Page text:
There are an impressive amount of minigames in Super Mario Party. They’re not even just the same types of games given a new face either. No, there are actually a ton of different styles of games with varying control schemes to keep this aspect of the game refreshingly interesting. The Switch’s Joycons are integrated well and utilized in lots of clever ways like fishing, climbing a pole, or trying to catch things on a platter. In addition to playing these minigames during normal gameplay, there are also several new modes you can try out that offer a unique experience from other Mario Party titles.

There’s Toad’s Rec Room, for istance: it allows players to combine two separate Switches to create a truer tabletop feel. Several of the minigames in this mode work across both Switches, like Shell Shocked, a tank battling game that shoots from one Switch screen to the other. Both Switches must own their own copy of Super Mario Party in order for this mode to work, naturally.

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Service with a smile!

Super Mario Party is also the first in the series to have an online multiplayer called Online Mario-thon. Players can battle each other in five randomly picked minigames and their scores are posted on Nintendo’s online leaderboards. Super Mario Party also allows players to enjoy a single player experience with Challenge Road. Why play by yourself? Maybe no one wanted to show up to your Mario Party. Well, now you can play with yourself! Challenge Road allows a single player to play a series of minigames by him/herself on a quest for glory. Try not to beat yourself too badly.

River Survival Mode is one of my personal favorites. It lets up to four players join forces in a life raft and try to paddle their way to safety down a roaring river using their Joycons as paddles. How do players survive the rapids? By successfully completing minigames of course! There’s also a Sound Stage game that has players hold their Joycons and move in specific ways to a rhythm. If the player doesn’t match the position or misses the beat, he/she loses. This was fun for only a few minutes before it got boring and repetitive.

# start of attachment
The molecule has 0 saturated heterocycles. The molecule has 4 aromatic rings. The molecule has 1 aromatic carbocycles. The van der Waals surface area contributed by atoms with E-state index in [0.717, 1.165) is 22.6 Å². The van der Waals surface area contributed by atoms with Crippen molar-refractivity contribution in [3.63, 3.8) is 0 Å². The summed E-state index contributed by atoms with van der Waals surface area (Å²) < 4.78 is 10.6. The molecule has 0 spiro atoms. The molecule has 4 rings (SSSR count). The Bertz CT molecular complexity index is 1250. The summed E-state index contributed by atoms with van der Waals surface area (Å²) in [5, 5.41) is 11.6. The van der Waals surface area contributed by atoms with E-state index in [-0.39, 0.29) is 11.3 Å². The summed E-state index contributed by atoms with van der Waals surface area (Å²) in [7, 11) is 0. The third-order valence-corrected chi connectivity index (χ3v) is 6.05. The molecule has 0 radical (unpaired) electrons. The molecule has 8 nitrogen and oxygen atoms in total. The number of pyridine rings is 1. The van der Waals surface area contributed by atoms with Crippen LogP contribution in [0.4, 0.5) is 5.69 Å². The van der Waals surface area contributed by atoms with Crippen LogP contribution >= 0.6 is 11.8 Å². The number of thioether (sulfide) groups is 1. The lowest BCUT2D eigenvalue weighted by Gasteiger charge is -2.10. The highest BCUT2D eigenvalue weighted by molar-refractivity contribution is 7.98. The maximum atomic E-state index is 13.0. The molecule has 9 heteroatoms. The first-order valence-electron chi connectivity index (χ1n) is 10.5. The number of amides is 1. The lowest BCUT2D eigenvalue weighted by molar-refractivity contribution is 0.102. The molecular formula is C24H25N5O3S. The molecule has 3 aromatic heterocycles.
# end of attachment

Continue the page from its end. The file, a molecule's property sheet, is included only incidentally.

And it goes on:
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Keep paddling!

The graphics and sound are exactly what you would expect from a Mario game. The color pallet is bright and vibrant and the music is upbeat and chipper. The characters have a well developed 3D rendering with solid textures. Many of your favorite tunes from the Mario universe make their way into the various games, often times with a more modern mix to them. The whole experience is happy and charming, which is helpful when your friends are pulverizing you.

Super Mario Party brings back a welcome revisit to the franchise’s original glory days with this newest installment. Once again you can enjoy gathering around with your friends to enjoy beating them in numerous minigames, callously stealing their precious stars, sabotaging their progress with certain items, and finally reigning supreme. Well, hopefully they’ll still be your friends afterwards.

Graphics: 8.0

Just what you would expect from a Mario game. Bright colors and smooth 3D models.

Gameplay: 8.0

This is your standard Mario Party game with players moving around a board and competing in tons of minigames. The Joycons are implemented in smart ways.

Sound: 8.0

Lots of cheerful music with many favorite tunes returning with fresh beats. Plus you have all the classic voice talent of Charles Martinet and company.

Fun Factor: 8.5

This is just as fun now as it was when Mario Party first released in 1998. Maybe even more so since there are so many new and vastly varied minigames to enjoy and much better controls thanks to the Joycons.

Final Verdict: 8.0

Super Mario Party is available now on Switch.